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Definition of output of cloud project and discussion about possibly needed policies

Hello all,

I have concerns regarding the work the cloud team has been publishing wearing the label of Debian/Wheezy which at this time of discussion is currently stable. I have voiced these concerns on topical threads in this forum to stop what I considered to be a change that is in no way acceptable and consensus has agreed that the change should not be made (specifically that automatic updates should be enabled in the Debian/Wheezy labeled GCE image). That issue is not the root of the problem and having consensus that automatic updates should not be happening isn't actually the correct way to handle this situation. 

The fact that consensus of the cloud team prevented the change is the problem because changes like that should not even be possible to stable. I've been trying to make my point and I'm encountering arguments that are not addressing the issue. Because of this I think a formal discussion is in order and on the table should be discussions about policies governing the release of cloud images. 

First, who am I? I'm a Unix enthusiast as well as open source author and contributor. I've been using Debian since 1994 and have continued to use Debian as well as nearly every other Unix that exists to date (even the really mean ones like HP-UX). I was a user of the EC2 Debian/Wheezy AMIs until the rate of changes on the AMIs started ruining my operations. Trying to actually use the AMIs produced though was so painful the best option I could find was to stop using the work of the Debian cloud team because operations are impacted far more by upstream changes to the AMIs than anything going wrong on their own or because of difficulties in EC2 related workflows that the OS is going to solve for me. 

Its quite clear there is not a fundamental understanding  of what my root concern is. One misunderstanding seems to be that I do not want changes to Debian/Stable that are good for commercial organizations. This is false. I do not want changes to Debian/Stable, period. The economic incentives of commercial operations will produce large pressures to make changes right now and is why the topic is run together with "stop changing stable." In the case of GCE the team is co-authoring the image for GCE with Google and this now becomes a direct and extremely important consideration.

It also seems that people think that I am against the cloud, against the cloud users, or against Debian trying to help users with the cloud. This is false. I am against a development process targeting brand new technology that supposedly has many new problems that definitely no one knows how to solve well with the results being tested on unsuspecting users looking for Debian stable. Please read that again if it is not clear: the problem is testing the work on users who are expecting Debian Stable not the work, not the cloud, and not the software.

It also seems that people think I want to change things to make them simpler. This is false. I want changes to stop. Changes are the problem here.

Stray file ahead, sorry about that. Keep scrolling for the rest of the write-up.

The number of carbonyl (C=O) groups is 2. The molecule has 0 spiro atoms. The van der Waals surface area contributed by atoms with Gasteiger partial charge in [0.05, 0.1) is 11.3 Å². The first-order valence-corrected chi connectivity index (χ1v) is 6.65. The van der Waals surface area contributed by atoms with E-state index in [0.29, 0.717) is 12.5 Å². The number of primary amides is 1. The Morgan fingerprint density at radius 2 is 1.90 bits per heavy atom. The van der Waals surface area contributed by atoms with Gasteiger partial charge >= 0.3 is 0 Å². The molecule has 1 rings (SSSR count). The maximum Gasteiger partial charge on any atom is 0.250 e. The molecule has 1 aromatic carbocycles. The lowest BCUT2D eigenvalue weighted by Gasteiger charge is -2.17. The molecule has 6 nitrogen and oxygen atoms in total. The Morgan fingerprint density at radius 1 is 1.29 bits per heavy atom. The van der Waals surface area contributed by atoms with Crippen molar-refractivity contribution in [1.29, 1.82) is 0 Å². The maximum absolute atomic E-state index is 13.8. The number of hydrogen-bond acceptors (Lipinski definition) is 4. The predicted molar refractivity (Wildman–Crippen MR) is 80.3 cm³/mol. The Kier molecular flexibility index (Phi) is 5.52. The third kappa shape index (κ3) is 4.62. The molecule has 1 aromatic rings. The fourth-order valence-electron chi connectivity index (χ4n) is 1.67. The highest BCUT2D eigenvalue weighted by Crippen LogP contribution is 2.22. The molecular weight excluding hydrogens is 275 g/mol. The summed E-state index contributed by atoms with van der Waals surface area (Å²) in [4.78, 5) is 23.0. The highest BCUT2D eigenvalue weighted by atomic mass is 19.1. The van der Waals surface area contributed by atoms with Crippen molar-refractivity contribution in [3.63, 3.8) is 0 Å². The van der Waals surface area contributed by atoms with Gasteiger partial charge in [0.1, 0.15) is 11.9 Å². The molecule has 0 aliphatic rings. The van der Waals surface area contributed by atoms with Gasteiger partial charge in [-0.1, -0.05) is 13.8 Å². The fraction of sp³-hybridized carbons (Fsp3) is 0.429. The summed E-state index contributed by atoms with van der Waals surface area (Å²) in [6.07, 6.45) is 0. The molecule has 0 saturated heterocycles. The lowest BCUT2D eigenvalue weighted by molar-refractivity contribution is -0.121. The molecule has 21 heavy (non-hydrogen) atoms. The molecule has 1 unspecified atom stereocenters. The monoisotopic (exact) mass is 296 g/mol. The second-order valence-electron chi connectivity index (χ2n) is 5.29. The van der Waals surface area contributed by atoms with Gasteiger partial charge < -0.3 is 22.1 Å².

There are going to be some tough questions here and while reading them please ask yourself the following question: whom is the work of the cloud team supposed to be helping?

1) Exactly what is the charter of the cloud team? Why is it here? 

2) Is the cloud team producing official Debian images? If not why are the published Debian Wheezy images not clearly labeled as being Debian Wheezy (cloud edition containing experimental software)

3) If the cloud team publishes official images where are policies regarding what is and is not allowed to be published and labeled as Debian Wheezy and/or stable as time goes on?

4) Why do the cloud images contain customizations such as changing the administrative username to admin instead of root?

I see two things that are new here. The first is that before "the cloud" Debian Stable came on CDs and there was not any ambiguity about what is and is not Debian Stable. Seasoned veterans of Debian will expect published Debian operating systems to work like they always have. The other new thing is that "the cloud" is the combination of virtual machines and a workflow thats supposed to treat each individual node as being rather unimportant. 

Virtual machines are easy and well solved in Debian/Wheezy. The concept that each individual OS instance is throw away is a very difficult one to solve and I think everyone doing this work is aware of that. It is so difficult to solve, in fact, that its going to take a very long time to solve, with a lot of testing and a lot of false moves. 

And that last reason is exactly why developing and testing the cloud solutions on end users expecting Debian Stable is a serious problem. Please compare the output and release cycle of the cloud team against the output and release cycle of release engineering for the CDs. 

Do I think the cloud team should abandon all the work done to date? No, I think that will be severely disruptive. Do I think the cloud team should not have ever tried to publish software that solves the workflow problems and provide customizations on top of Wheezy beyond extending the CD/DVD image creation process to handle VMs universally? Yes I do. Do I think the cloud team should never have tried to solve it at all? No, I don't.

In short the output of the cloud team is not Debian Wheezy yet when it hits the EC2 AMI list it sure looks like it: https://aws.amazon.com/marketplace/pp/B00AA27RK4/ref=srh_res_product_title?ie=UTF8&sr=0-2&qid=139748542126 The only indication here that this isn't identical to an install cd is the tiny warning that you'll have to login is admin and not root. 

Does this make sense? I hope the cloud team can understand the importance of tightly controlling exactly what is published as Debian Stable. 


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